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Local organization leads community discussion on traffic stop racial disparities

A speedometer is at zero.
Black drivers in Missouri during 2022 were stopped at a rate of 1.68 times higher than the rate at which white drivers were stopped. In Columbia, that rate was much higher.

The Mid-Missouri Civil Liberties Association (MOCLA) will go over the results of the 2022 Missouri Attorney General’s Vehicle Traffic Stopsreport at a public discussion today at Daniel Boone Regional Library at 7 p.m.

The numbers show that across the state, traffic stop disparity indexes for Black drivers were at a higher rate than white drivers — with a rate of 1.68. In Columbia, the disparity was about four times greater.

Don Love, a former member of the Columbia Traffic Stops Commission and member of the MOCLA Board of Directors, will not only present the data, but also teach community members how to track the numbers themselves.

“The data is what we need to provide the objective evidence that there is a problem out there," he said.

Love added the learning session will help communities give guidance to their police force and track the numbers themselves using spreadsheet and filtering skills.

“We can make significant changes in the way Black drivers are affected by officer actions," he added. Although he acknowledged racism is not something that can easily go away, "that doesn't mean we can't do something to protect ourselves."

Love said those numbers are actually an improvement from past years, as the former math teacher has been studying the traffic stops report for several years.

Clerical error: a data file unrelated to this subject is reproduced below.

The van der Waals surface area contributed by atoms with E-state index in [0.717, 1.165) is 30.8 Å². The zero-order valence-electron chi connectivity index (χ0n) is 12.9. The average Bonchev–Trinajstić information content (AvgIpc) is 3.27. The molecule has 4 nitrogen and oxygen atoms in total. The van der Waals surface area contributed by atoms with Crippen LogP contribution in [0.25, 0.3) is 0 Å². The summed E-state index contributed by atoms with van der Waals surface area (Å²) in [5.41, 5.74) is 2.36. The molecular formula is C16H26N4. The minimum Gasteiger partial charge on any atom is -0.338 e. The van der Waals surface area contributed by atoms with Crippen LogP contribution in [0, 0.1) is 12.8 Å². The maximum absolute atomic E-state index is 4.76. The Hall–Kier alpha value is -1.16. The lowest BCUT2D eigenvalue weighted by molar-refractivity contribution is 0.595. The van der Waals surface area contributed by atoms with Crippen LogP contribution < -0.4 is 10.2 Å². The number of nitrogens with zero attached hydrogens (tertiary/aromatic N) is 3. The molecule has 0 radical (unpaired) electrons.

"But there are still agencies that have quite high disproportions, that indicates that there's still progress to be made on this," he said.

Nonetheless, the numbers still show a disparity between Black and white drivers.

"That needs to be examined. And that needs to be explained, if there is an explanation. I think people need to recognize the problem first and then search for solutions," MOCLA Board of Directors President Dan Viets said.

Viets said the association might host more events like these in the future.

"I think it's very important that people have information about this. Maybe there are some mitigating factors, maybe there's some explanation. But, you know, it's difficult, I think, to understand why the disparity is so great in Columbia," he added.

Viets, an attorney, said one reason why these numbers may be skewed is because not all drivers are aware they do not have to consent and are not required to give permission for vehicle searches. He recommends community members make use of their phones if there are situations they feel would benefit from a recording.

This article has been updated to clarify the numbers used in the article are disparity indexes.

Kassidy Arena was the Engagement Producer for KBIA from 2022-2023. In her role, she reported and produced stories highlighting underrepresented communities, focused on community outreach and promoting media literacy. She was born in Berkeley, California, raised in Omaha, Nebraska and graduated with a degree in Journalism at the University of Missouri, Columbia.
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